It actually was Ibsen

We spent the past four days in New York City, my first time back there in years, and even longer for Lindsay. We were there for a couple of Lindsay’s research visits, but decided to extend it a bit and have some fun.


We were up early and out the door two hours later. At the airport in plenty of time, no issues at security, had an easy flight, practically sailed through Newark Airport…but our luck ran out when we tried to get into the city. The St. Patrick’s Day parade runs down 5th, right around the time we were arriving, and bisected the city. Our cabbie didn’t know about it, so we got caught circling the upper west side until I just told him where to go. What should have been 45 minutes turned into 2+ hours.

By then we had no time to get to the hotel and eat lunch, so we dropped Lindsay at her first appointment and I took the bags to the hotel in the ricketiest Uber that ever there was. I unpacked our suitcases, drank a beer, and ate some cookies. We were here.

We stayed at The Mark Hotel on the upper east side (near Lindsay’s two research appointments). It’s a very chic hotel, probably too cool for the likes of us. The room was big by NYC standards, even if the description of a “courtyard view” was a massive stretch.

[UPDATE: whilst watching the season opener of Succession Lindsay noticed that Tom was having a drink at The Mark. We then felt even fancier, and possibly more douchebaggy.]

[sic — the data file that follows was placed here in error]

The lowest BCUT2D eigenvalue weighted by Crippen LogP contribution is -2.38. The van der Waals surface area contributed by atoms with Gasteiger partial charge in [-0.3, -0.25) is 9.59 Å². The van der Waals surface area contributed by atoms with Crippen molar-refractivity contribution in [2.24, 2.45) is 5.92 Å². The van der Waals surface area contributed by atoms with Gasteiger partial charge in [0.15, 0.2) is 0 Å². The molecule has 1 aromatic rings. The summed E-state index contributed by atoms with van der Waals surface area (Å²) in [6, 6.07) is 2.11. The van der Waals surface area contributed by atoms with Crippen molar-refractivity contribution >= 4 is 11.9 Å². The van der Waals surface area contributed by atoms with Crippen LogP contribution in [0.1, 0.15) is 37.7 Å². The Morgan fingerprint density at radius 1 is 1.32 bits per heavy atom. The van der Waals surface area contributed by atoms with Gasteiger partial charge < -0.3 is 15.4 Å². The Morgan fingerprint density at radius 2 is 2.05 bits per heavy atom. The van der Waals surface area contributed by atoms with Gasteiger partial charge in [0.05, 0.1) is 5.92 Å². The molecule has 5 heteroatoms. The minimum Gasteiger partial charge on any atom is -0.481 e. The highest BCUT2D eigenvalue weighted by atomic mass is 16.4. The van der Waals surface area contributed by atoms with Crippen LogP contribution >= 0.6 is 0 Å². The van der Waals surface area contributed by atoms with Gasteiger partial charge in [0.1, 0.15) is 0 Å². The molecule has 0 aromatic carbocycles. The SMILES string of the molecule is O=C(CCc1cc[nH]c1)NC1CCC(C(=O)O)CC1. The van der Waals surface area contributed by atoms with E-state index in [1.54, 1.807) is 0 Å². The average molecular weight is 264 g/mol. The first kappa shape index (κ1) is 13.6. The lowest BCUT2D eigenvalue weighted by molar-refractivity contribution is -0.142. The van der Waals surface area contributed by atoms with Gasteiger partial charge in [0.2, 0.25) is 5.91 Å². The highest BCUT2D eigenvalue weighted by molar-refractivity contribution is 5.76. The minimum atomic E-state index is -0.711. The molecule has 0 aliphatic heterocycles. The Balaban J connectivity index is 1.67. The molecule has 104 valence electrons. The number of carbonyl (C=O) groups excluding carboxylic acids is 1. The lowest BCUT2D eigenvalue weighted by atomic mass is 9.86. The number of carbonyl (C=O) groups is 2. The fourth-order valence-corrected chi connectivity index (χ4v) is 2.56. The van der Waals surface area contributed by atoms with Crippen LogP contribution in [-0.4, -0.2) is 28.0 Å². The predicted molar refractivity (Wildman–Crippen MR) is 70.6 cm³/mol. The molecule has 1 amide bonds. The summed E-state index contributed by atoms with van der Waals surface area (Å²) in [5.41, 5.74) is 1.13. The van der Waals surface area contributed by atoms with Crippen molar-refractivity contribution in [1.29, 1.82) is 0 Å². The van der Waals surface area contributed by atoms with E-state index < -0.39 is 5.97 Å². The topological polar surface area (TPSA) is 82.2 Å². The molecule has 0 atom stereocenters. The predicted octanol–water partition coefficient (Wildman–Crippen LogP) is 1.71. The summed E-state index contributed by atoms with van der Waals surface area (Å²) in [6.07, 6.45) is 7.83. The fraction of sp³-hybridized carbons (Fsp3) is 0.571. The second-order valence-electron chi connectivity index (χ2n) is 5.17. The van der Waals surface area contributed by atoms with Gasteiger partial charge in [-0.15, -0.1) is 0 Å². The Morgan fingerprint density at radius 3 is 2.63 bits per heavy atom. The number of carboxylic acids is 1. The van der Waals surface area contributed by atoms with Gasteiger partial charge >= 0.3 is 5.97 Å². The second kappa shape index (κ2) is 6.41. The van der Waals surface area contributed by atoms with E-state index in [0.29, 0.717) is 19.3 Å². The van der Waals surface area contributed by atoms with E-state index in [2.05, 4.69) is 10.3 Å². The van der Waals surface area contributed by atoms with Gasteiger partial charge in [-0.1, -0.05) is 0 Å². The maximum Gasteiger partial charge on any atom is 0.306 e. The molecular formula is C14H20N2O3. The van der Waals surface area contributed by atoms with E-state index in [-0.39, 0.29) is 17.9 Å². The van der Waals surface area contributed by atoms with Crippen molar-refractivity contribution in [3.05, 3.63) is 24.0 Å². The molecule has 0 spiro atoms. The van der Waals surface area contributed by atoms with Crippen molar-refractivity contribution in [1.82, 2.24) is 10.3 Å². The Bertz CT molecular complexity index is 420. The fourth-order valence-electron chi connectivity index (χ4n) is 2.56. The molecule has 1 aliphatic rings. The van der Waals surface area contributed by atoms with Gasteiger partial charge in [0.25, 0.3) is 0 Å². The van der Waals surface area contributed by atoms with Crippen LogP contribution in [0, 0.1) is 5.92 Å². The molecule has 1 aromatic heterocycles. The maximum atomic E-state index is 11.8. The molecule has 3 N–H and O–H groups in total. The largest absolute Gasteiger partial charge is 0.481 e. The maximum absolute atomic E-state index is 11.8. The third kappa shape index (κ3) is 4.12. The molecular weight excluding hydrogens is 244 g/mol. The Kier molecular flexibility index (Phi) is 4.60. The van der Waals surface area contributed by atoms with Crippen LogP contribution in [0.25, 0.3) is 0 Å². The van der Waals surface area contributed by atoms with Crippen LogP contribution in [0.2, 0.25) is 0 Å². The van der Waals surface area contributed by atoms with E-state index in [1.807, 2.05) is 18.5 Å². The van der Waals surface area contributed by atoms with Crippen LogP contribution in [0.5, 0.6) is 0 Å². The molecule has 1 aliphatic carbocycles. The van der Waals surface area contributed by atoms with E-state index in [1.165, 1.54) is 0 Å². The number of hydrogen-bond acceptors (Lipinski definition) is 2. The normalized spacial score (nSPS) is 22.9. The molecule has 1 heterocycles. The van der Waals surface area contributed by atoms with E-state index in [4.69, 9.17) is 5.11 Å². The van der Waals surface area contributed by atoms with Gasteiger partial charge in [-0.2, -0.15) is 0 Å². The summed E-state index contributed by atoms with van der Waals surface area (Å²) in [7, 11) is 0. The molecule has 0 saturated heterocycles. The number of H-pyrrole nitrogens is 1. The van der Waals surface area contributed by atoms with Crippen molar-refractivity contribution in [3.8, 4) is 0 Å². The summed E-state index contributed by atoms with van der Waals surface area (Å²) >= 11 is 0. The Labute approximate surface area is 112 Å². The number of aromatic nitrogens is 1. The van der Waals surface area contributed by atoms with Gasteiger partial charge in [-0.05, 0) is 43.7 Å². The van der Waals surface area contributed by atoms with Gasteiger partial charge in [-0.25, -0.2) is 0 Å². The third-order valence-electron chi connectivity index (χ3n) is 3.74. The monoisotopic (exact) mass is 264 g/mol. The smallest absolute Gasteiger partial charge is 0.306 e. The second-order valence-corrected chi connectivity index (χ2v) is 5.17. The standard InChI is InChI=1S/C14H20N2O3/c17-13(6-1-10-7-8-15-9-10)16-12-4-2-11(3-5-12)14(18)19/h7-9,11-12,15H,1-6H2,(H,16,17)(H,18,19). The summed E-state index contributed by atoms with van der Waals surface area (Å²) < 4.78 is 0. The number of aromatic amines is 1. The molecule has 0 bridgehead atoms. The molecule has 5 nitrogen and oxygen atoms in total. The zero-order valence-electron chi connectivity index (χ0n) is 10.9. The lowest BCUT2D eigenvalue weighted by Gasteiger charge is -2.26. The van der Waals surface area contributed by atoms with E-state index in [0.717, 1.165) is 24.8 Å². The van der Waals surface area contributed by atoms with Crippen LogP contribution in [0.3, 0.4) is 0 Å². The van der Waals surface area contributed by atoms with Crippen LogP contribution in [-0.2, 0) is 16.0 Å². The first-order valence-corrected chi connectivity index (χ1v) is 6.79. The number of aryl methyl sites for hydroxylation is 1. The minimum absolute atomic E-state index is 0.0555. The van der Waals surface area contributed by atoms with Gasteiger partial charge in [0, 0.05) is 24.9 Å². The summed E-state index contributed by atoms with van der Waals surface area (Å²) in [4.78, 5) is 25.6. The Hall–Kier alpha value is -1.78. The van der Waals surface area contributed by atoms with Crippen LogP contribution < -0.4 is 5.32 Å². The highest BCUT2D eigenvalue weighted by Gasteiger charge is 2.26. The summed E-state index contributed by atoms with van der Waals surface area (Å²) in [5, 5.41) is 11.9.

So while it wasn’t the smoothest entry, at least the weather was nice: it was sunny and 14 degrees, so my walk all the way up 5th Ave to 103rd street – passing the dying remnants of the parade – was beautiful. I collected Lindsay and we walked slightly east, into East Harlem, to a wine bar called Alison. We were early so we circled the block and took a load off for a bit, before taking one of their patio seats and taking advantage of happy hour.

Considering we hadn’t eaten all day, we were pretty restrained. We ordered a dozen oysters & a bottle of Provençal rosé, lamb sliders, and some Old Bay fries before wrapping up with glasses of Rioja and Minervois. The food was good and the vibe was chill, but we had dinner reservations elsewhere. As it turned out, we would have done better to stay put.

After stopping in briefly at the hotel to recharge, we walked down to a restaurant called August, which we’d identified earlier in the day. The menu sounded good. The vibe sounded good. We were excited. But we were pretty quickly disappointed – we waited 25 minutes for our cocktails, which were both rubbish. (Like…how do you screw up a Negroni?)